CHARITY recycling bins are to put donations in - not to steal out from a Bradford coroner has warned.

An inquest yesterday heard how teenager Brendan McBride had been trying to get clothing out of a charity clothing bin in the Great Horton area of the city in deserted darkness when he slipped from a plastic container he had been standing on and got trapped by his arm.

The force of the heavy hatch that closed on him and his own efforts to free himself, ended in traumatic injuries to his upper arm and shoulder and he bled to death.

CCTV footage showed the 19-year-old who lived in nearby Harlow Road walking towards where the bins were being stored near Save The Mother's Trust charity headquarters in Beckside Lane late at night.

He was found at 9am the following morning, on May 23 this year, by a passing worker.

Assistant Bradford coroner Roger Whittaker concluded Mr McBride's death had been "a straight forward accident".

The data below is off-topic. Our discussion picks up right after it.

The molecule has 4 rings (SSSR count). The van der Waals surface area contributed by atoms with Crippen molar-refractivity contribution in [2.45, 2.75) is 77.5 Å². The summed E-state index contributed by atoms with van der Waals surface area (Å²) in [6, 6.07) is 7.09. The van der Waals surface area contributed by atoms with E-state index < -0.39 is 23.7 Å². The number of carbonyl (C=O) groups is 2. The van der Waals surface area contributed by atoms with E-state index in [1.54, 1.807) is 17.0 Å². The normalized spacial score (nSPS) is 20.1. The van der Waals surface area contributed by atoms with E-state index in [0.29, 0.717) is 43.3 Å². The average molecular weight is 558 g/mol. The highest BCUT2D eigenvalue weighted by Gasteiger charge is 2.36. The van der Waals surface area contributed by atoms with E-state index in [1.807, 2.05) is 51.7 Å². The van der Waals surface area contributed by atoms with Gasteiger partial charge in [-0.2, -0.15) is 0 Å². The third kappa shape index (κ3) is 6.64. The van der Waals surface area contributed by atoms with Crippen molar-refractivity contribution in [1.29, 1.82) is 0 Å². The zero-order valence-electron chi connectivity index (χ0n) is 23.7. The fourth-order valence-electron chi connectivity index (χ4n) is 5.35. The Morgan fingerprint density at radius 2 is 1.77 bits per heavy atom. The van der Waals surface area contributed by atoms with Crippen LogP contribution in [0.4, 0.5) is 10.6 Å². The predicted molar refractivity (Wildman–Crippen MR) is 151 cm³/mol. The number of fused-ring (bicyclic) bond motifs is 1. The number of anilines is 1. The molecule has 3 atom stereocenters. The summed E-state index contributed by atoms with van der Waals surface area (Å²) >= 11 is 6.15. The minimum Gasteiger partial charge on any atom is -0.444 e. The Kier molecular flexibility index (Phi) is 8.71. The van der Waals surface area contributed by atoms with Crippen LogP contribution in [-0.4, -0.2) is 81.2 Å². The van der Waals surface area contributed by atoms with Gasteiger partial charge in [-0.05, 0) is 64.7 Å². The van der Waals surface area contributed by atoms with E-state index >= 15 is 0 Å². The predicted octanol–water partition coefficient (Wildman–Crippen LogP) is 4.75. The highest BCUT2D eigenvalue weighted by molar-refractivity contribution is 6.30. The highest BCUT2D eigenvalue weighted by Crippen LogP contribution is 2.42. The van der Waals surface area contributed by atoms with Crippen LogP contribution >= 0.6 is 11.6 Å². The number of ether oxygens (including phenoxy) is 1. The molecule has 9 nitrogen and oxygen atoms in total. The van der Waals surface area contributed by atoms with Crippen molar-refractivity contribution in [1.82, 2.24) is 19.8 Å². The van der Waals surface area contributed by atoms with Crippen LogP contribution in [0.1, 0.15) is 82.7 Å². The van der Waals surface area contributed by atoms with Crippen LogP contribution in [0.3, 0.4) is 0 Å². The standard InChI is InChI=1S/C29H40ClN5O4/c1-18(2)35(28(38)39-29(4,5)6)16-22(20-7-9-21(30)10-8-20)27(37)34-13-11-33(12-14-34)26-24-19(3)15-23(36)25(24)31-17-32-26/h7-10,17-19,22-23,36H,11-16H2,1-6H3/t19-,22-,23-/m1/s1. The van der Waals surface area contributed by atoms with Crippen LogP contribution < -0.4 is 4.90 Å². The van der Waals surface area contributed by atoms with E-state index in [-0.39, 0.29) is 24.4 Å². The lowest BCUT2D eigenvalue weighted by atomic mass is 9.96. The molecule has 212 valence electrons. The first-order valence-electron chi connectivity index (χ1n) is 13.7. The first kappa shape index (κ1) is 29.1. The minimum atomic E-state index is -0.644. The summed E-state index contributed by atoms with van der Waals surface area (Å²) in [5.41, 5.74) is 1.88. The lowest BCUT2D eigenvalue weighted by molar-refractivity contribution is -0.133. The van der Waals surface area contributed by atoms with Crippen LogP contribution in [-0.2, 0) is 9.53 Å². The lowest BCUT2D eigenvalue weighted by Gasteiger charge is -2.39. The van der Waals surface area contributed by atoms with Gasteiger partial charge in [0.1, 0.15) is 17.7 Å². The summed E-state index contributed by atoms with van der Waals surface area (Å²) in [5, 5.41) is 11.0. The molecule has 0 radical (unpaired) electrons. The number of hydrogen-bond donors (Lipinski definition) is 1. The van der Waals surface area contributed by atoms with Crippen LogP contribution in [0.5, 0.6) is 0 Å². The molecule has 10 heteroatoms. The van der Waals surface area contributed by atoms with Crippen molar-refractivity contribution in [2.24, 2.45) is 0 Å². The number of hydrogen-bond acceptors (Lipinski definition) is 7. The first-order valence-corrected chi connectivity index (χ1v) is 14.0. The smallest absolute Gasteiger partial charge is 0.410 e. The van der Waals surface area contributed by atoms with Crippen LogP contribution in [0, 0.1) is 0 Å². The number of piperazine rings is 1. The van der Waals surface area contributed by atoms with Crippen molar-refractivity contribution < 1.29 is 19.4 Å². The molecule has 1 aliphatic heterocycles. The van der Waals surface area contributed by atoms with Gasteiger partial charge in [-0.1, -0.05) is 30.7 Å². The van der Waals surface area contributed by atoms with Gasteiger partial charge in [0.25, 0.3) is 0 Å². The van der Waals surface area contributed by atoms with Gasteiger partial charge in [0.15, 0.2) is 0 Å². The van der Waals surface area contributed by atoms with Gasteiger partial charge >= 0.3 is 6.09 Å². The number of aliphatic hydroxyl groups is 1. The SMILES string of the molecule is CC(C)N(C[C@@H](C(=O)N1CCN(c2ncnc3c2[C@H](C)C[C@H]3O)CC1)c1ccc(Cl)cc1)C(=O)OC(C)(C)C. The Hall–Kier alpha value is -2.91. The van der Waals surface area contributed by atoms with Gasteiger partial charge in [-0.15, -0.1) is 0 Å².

He told Mr McBride's family that the injures were "horrific".

"Brendan should not have been in this place. We don't know why he was there. We've heard from his family he was not particularly bright but I'm sure he was on this occasion.

"I'm sure Brendan was trying to get clothing from the bin and as he tried to reach in, he slipped and became trapped."

He added: "Nothing can, or should, be done to stop this happening again. I don't think it would be possible anyway but I remain to be proved wrong.

"I don't think one has to design these clothing banks for someone trying to steal from these receptacles"

Police had reported the incident to the Health & Safety Executive but information came back that Europe-wide there had been nothing of a similar nature reported.

Nick Hill, whose Halifax-based company, Recycling Container Solutions, made the bin told the court his company used Do Not Enter stickers and that the the bin had a handle to control the hatch where people would normally put in donations.

"They are designed for people to get donations in easily and not for people to take things out. No-one would have arms long enough to reach inside," he said, but added the company had been looking at other designs.